Cover Story: Seamus Kirst is No Longer Sh*tfaced
I first discovered Seamus Kirst in a roundabout way. I saw a post on Facebook from a family friend from my hometown about a book written by his friend’s son. Then I see another post about it from Seamus’ dad Sean who is another family friend from our hometown and is a longtime, highly regarded journalist and writer. So I thought to myself, “Self, you need to read this.” The book is entitled Shitfaced: Musings of a Former Drunk by Seamus Kirst.
The book chronicled Seamus’ struggle with addiction and mental illness through his high school and college years. The book knocked my socks off. Extremely well-written and was written in obvious 20/20 hindsight, meaning “He got it.” At just 28 years old he seems to have acquired the wisdom of… let’s just say someone much older with a lot of wisdom. He seems to have lived several lifetimes already.
In the midst of his addiction struggles he managed to become valedictorian of his high school class in Syracuse, NY and subsequently graduate from Ivy League heavy weight, Brown University. In that time he was also working through mental health issues, an eating disorder, and coming out as a gay man. Now on the other side of his addiction he has written a book, is a standup comedian, is a mental health advocate, and working on launching his own web series.
Seamus is my hero because he has already had so many struggles and is still going full speed ahead. He’s figuring out his goals and dreams as he goes along and is tackling them one by one. On a personal note he reminds me a bit of myself but I waited to try writing a book and standup in my 40’s and 50’s, he’s gotten a head start in his 20’s and I’m cheering on the hell out of it.
The following is my interview with Seamus Kirst…
When and how did you decide you wanted to be a writer?
“I decided I wanted to be a writer after spending a year working at a nonprofit in Brooklyn, just after graduating from Brown. I was working with men and women who were leaving prison and “reentering” society. I went into the job thinking that I wanted to be a human rights lawyer, but as the year went on I realized that law was not the direction in which I wanted to go.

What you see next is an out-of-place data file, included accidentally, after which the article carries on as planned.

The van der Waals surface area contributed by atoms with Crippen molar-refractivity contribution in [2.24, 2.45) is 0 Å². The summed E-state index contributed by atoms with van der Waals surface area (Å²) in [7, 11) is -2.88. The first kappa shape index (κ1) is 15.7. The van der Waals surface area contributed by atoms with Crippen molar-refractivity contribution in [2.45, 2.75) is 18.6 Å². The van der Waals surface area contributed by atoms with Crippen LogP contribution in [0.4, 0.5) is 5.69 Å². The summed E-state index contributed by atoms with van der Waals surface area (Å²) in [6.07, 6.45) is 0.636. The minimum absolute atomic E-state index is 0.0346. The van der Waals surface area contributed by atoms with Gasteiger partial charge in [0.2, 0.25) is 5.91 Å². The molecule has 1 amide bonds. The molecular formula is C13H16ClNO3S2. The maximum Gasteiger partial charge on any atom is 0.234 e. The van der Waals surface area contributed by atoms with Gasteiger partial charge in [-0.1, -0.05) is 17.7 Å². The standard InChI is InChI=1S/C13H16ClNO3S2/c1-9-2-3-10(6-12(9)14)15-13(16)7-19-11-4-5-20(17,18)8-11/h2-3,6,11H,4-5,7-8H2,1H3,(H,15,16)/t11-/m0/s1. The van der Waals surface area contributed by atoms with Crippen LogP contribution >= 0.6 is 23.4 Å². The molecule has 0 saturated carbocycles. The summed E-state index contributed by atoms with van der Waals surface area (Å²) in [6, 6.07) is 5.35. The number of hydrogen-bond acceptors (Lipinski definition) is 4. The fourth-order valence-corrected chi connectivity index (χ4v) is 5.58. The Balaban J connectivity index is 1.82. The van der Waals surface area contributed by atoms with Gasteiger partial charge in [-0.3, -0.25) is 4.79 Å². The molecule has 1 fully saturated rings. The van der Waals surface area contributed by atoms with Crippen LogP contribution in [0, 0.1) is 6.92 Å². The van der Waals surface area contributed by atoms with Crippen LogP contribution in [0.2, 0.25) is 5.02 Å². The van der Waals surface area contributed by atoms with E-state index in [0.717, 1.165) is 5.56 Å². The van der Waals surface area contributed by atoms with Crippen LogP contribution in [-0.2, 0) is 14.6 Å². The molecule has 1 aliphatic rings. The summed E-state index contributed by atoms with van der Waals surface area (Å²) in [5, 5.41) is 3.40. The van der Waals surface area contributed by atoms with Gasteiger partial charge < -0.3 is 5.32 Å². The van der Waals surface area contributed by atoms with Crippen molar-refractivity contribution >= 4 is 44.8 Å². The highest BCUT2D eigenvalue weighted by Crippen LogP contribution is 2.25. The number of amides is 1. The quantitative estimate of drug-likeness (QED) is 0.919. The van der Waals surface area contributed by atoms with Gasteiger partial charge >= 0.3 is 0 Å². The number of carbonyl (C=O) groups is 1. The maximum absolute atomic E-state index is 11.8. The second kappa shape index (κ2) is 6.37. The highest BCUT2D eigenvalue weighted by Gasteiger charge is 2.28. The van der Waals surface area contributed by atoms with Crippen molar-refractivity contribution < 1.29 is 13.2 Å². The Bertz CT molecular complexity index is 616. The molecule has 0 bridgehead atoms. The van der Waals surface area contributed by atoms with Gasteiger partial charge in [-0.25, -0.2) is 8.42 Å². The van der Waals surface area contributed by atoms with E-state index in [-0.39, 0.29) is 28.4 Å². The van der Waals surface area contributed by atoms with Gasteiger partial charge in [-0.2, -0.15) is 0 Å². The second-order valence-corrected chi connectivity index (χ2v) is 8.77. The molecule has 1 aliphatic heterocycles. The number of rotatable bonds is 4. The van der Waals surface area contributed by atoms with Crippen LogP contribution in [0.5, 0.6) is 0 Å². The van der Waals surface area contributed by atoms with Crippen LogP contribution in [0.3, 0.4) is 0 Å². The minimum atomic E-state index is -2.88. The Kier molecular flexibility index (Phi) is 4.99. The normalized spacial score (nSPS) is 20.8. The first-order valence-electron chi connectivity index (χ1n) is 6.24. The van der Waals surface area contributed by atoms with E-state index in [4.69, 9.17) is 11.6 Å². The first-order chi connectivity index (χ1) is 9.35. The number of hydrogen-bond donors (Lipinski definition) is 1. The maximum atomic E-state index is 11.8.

Of course, part of that was because I started to study for the LSAT, and I was like WTF is this?! But, I also realized that I was much more interested in entertainment and media than I’d thought.
At that point, I decided I wanted to be a talk show host, and be a blend of someone more serious – like Anderson Cooper, who talks about the issues I’d wanted to focus on as a lawyer, like human rights – and someone who is more opinionated and uses humor, like a Chelsea Handler.
In college, my last semester, I’d taken a creative nonfiction class, but it’s now laughable to read what I wrote. I literally wrote an essay about how I WASN’T an alcoholic!
Anyway, during my year at the nonprofit, I started using my social media to not just post pictures, but to experiment with humor. I got a lot of good reception, so I started doing a little bit of essay writing, as well.
I went to journalism school at Newhouse (Syracuse University), thinking I would do more broadcast work in hopes of going down the talk show route. But at Newhouse, I fell in love with writing, though more journalistically.”
Can you tell us how your blog post about the 2 year anniversary of your sobriety went viral and how it inspired you to write your book Shitfaced: Musings of a Former Drunk?
“After graduating from Newhouse, I went backpacking in Southeast Asia, and then came back to Syracuse, and was basically like, “Oh, shit.” I didn’t have a plan, or money, or a job. I started TAing (Teacher Assistant) at Newhouse for the summer, and also worked at Barnes & Noble for a couple of months.
Since becoming sober in August of 2013, I’d spent a lot of time in therapy and talking to people about sobriety. I’d also spent a lot of time in my own head unpacking my experiences, and kind of being like “WTF just happened over the last decade of my life.”
While in high school, and at Brown, I’d never really fully grasped how extreme my experiences were, in so many ways. When I started to talk about my life and my struggles, people seemed interested, I think especially because I blended rawness with humor.
I decided to write an essay on the 2 year anniversary of becoming sober, and the essay is basically just verbal diarrhea of all the experiences I’d had that I’d put so much emotional energy into hiding for years.
I published the essay on my blog, and posted it to Facebook, and it took off. It was pretty crazy. People were messaging me like, “My cousin in Wyoming who has no idea who you are just shared your essay, and I didn’t send it to them.” It went on to be republished by HuffPost, Upworthy, The Advocate, The Las Vegas Sun, and publications in India, Taiwan, etc.
People were SO receptive to the essay. So many people reached out to me telling me that my story resonated with them, even if they weren’t alcoholics. I’m a liberal, gay man who lives in New York, and I was getting messages from like parents who belonged to megachurches. It was wild to see how much we can be united by vulnerability, especially when it comes to mental health.